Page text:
U.S. Catholic bishops meeting in Washington have approved a revised policy on how to deal with clergy who sexually abuse young people.
The revised sex abuse policy is designed to protect children from predator priests, while at the same time preserving the rights of priests who are accused of sexual misconduct.
The bishops voted for the revised plan by a margin of 246-7. Six bishops abstained.
The revisions came about after the Vatican raised concerns that a sweeping anti-abuse policy adopted by the American bishops earlier this year did not go far enough in ensuring that accused priests will get a fair hearing within the Church.
The revisions will allow bishops to conduct a confidential, preliminary inquiry to determine whether a sexual abuse claim is credible. If the bishop decides that it is, the priest would be put on leave and go before a clerical tribunal to have his case heard.
"We are sometimes asked to choose between the accuser and the accused," said Chicago Cardinal Francis George, one of the architects of the revised abuse policy. "But of course, precisely as bishops, let alone as disciples of the Lord, we cannot choose one or the other. We have to choose both. We have to love both."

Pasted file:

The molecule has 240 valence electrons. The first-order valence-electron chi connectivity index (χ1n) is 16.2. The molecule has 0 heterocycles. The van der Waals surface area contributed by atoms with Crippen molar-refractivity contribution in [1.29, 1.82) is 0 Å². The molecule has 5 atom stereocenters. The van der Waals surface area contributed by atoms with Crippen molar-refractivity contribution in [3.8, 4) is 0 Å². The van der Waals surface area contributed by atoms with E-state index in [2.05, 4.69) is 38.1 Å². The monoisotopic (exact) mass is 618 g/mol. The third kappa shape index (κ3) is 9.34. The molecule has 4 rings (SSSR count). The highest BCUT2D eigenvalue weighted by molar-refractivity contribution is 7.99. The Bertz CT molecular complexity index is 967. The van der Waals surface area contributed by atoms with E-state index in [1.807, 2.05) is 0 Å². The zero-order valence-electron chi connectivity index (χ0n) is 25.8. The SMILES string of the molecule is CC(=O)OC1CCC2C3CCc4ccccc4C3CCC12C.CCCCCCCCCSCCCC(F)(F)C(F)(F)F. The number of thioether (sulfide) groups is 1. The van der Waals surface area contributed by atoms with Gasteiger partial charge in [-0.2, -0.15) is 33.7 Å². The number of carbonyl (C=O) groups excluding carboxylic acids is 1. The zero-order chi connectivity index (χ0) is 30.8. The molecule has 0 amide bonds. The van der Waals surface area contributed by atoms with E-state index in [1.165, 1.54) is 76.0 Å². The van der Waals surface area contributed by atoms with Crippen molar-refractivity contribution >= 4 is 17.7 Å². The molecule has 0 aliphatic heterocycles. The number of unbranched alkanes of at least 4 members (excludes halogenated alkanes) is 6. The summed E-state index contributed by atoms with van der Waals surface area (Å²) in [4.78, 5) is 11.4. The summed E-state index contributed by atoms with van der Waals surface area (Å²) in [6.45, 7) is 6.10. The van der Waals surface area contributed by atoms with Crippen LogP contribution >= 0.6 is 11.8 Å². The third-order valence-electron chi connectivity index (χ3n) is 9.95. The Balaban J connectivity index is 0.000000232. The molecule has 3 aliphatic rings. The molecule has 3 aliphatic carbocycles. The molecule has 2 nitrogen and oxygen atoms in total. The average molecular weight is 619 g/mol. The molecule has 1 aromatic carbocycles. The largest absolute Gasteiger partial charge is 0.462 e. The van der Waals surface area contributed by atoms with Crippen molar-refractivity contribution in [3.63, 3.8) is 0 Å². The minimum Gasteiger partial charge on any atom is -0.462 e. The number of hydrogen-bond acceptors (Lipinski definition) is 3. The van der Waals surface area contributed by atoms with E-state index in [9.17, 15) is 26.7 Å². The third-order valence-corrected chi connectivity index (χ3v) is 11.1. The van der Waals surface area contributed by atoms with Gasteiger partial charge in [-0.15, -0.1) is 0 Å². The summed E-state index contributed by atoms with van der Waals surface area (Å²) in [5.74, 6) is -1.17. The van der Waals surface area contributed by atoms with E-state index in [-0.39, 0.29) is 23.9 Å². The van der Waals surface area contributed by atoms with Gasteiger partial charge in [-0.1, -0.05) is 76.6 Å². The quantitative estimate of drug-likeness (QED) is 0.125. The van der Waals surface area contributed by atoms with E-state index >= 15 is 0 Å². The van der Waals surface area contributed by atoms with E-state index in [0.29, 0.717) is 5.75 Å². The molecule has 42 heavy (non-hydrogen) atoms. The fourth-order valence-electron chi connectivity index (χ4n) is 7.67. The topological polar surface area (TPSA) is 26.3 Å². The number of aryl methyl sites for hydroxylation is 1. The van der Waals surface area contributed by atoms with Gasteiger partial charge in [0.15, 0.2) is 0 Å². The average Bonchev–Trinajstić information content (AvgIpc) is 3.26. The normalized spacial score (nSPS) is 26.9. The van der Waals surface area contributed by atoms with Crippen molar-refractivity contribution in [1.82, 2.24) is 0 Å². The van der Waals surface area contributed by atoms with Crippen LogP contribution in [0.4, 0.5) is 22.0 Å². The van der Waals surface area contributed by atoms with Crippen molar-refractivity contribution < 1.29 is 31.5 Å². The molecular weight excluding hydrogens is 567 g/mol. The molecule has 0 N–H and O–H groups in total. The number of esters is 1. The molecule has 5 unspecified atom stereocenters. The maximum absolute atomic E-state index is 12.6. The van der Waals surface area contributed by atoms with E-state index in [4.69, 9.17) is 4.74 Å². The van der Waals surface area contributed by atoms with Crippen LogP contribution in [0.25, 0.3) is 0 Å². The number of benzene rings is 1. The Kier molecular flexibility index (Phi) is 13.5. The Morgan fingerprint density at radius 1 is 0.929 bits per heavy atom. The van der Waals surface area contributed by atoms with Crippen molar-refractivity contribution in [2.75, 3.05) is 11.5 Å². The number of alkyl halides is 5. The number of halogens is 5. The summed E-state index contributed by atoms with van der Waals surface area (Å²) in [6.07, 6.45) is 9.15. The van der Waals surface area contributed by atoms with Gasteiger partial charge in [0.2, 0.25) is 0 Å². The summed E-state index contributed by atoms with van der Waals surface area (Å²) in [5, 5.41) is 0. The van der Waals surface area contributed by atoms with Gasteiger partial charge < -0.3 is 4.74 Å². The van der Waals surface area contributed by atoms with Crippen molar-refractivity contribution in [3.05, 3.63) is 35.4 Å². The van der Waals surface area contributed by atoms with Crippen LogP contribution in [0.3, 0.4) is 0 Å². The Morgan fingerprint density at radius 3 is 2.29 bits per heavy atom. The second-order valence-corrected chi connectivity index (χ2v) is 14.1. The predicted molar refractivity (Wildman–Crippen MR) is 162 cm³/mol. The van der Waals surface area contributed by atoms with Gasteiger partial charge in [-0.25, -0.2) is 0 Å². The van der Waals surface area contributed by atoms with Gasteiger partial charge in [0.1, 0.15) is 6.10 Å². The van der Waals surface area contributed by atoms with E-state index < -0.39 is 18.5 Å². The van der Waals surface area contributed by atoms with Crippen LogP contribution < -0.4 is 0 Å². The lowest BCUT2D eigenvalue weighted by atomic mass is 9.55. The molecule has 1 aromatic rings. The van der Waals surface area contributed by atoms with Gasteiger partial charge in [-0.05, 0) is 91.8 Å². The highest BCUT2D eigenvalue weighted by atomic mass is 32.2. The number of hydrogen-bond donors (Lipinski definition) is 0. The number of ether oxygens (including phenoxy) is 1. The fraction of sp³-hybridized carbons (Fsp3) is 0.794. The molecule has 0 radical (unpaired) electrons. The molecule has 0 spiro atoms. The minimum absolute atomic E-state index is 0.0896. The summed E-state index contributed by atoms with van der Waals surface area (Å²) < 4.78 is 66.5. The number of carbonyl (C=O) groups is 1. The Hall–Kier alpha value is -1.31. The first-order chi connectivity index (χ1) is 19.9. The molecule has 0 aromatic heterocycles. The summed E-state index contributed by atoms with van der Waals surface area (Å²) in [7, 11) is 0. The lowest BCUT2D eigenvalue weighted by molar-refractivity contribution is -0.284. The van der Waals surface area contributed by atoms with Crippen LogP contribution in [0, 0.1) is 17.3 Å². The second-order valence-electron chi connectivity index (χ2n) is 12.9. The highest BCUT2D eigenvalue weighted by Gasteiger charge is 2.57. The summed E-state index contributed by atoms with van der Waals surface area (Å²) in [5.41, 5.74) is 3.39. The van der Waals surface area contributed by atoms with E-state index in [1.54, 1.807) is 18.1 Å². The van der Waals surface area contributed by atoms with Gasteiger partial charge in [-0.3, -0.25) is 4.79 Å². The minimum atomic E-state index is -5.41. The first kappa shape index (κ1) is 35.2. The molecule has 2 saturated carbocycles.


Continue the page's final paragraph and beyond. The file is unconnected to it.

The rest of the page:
But groups representing victims of sexual abuse by priests say the measures adopted by the bishops do not go far enough. They contend the new policy gives bishops too much leeway in dealing with accused priests and allows too much secrecy in how the Church deals with accused clergy.
"We hear over and over and over the same drumbeat from the bishops: 'we can not do this for that reason and we can not do this for that reason,' said David Clohessy, director of a group called the Survivors Network of those Abused by Priests. "But we do know that they are men with a bully pulpit and they can use that and should use that to speak out against what their brothers have done."
The bishops' action follows 10 months of turmoil within the Catholic Church in the United States over a sexual abuse scandal that has forced more than 300 priests to leave their posts because of allegations that, in some cases, date back decades.